The marketing world is currently all aTwitter about ChatGPT, a newly-released AI-driven chatbot technology, and what it will mean for the future of marketing. The wider Western world is all aTwitter about a nuclear fusion experiment in a California-based laboratory that has created a ‘net energy gain’ for the first time in history. Here’s what these two concepts have in common:
- Their audiences are clearly all aTwitter
- They are the leading edge of technology that has been in development, by multiple entities, for some time
- They could improve their respective worlds, but it will take decades to know if their promise can be reality
Beyond this, the concepts diverge.
We’re going to assume anyone interested enough to read this post has at least a rudimentary understanding of both technologies being discussed here. If not, a Google search will quickly remedy that.
The Holy Grail of Nuclear Fusion
Scientists have been trying to harness nuclear fusion as an energy source for a long time. Since the 1930s anyway, the same time they began trying to harness the energy of nuclear fission as a weapon. In the case of the latter, success and ‘deployment’ took less than 10 years. The former took more than 90 years to start succeeding. That’s because it’s much harder to control a nuclear reaction that it is to start one, at least here on planet Earth.
If science can move nuclear fusion from (slight) ‘net energy gain’ in the laboratory to commercialized electricity production, it will be the greenest electricity source yet. Hence the ‘Holy Grail’ comparisons. If that can happen fast enough, it could save Earth from catastrophic climate change.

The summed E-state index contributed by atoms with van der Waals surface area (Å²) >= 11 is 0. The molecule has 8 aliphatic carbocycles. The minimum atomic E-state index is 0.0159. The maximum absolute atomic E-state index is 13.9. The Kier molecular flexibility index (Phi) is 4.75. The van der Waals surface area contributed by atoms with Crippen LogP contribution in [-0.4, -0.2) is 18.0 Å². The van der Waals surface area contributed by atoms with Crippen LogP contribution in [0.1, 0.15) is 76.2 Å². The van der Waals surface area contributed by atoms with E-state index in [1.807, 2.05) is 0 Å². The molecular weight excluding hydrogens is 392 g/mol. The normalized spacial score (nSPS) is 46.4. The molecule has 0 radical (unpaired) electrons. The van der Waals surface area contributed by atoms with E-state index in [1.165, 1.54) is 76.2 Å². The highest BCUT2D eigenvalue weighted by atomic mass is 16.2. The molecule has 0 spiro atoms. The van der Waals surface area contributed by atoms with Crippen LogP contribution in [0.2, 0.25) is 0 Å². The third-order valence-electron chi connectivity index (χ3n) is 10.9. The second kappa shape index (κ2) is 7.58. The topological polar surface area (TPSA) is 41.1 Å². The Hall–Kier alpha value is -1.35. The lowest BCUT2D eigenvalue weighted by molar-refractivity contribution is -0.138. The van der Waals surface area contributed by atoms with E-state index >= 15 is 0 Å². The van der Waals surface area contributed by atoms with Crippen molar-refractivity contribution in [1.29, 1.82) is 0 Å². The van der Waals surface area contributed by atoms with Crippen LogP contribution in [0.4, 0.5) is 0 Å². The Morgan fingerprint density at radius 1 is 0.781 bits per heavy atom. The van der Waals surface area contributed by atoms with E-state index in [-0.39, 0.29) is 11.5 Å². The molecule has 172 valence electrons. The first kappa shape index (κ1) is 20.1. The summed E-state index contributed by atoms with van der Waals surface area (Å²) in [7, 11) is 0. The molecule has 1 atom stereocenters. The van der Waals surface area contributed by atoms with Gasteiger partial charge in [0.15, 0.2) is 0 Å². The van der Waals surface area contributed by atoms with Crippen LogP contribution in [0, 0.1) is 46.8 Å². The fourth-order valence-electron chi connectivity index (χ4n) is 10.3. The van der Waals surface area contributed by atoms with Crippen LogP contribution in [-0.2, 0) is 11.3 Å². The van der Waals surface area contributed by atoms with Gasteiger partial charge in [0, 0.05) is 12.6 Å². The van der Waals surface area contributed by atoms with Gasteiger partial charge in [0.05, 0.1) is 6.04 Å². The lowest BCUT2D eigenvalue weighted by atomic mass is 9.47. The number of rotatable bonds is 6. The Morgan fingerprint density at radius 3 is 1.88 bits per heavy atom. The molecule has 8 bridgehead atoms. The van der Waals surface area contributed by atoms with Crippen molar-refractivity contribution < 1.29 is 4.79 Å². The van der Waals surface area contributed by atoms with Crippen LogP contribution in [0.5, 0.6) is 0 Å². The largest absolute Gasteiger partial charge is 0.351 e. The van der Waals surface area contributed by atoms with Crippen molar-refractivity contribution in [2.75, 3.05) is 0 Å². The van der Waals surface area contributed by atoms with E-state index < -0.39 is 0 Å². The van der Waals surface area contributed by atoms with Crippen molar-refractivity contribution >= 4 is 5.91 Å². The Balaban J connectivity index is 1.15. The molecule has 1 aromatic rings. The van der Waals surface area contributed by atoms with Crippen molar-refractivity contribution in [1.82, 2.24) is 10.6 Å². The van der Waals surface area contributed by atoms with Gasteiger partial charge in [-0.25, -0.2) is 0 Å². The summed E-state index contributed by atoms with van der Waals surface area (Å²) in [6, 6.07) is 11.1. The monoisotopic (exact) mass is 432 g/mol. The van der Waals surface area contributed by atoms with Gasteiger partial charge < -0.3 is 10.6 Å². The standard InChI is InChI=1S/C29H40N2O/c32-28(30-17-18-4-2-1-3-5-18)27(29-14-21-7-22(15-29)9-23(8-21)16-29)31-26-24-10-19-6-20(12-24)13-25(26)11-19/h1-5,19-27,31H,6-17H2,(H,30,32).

The Holy Moly of ChatGPT
In 2016, Microsoft introduced TAY, the first AI-driven chatbot. That was a fail in less than 24 hours, as covered here in Marketing Wilderness: CHATBOTS JOIN THE CONVERSATION. It seems that Open-AI’s development objective with ChatGPT was to build a learning chatbot that couldn’t be compromised the way TAY was.
By early reports, ChatGPT is good at what Open-AI claims is can do—erudite but human content generation and conversation. Last week, marketing guru Mark Ritson (see sidebar) did a post about ChatGPT, purportedly written by ChatGPT: “Is ChatGPT the next big threat to Google’s dominance in the AI market?“ 
Now, Ritson may be having us on here, as he is wont to do. The post is scholarly in form, content and thought progression. But something is missing, and I’m afraid it’s Ritson. The often personal and sometimes pointless digressions—the humanity. Even Ritson’s trademark profanity falls a bit flat here, because it comes too early and without the usual prosaic foreplay. 
If the ChatGPT algorithm keeps improving, it will be the go-to chatbot technology. It will save marketers money in that humans will need to be contributing to the online experience less often and later in the customer journey. Not better than good human interaction, but maybe on par. Someday.
The Greatest Difference
Nuclear fusion could literally save the world. Under no circumstances can ChatGPT do the same for the marketing world. Marketing people need to do that themselves, as Tom Fishburne points out in what MarketingWeek recently called his GOAT Marketoon (below).
The Greatest Similarity
Outside the scientific community , the current expectations for nuclear fusion as the Holy Grail of green energy production technologies are outsized. Needless to say, the marketing world’s current expectations for ChatGPT are similarly outsized. Yet no one in the marketing world is seeking to manage those expectations, except (maybe) ChatGPT itself.
- The ChatGPT algorithm reportedly has filters to prevent ‘objectionable content’. We’re guessing the f-word would qualify. Maybe Ritson did some editing or maybe there’s an Aussie version of ChatGPT.
- Mark Ritson, “Is ChatGPT the next big threat to Google’s dominance in the AI market?”, marketingweek.com, December 9, 2022. Make sure you read the last paragraph last to decide for yourself if the post was created by ChatGPT.
- Daniel Jassby, “Fusion reactors: Not what they’re cracked up to be”, Bulletin of the Atomic Scientists, April 19, 2017.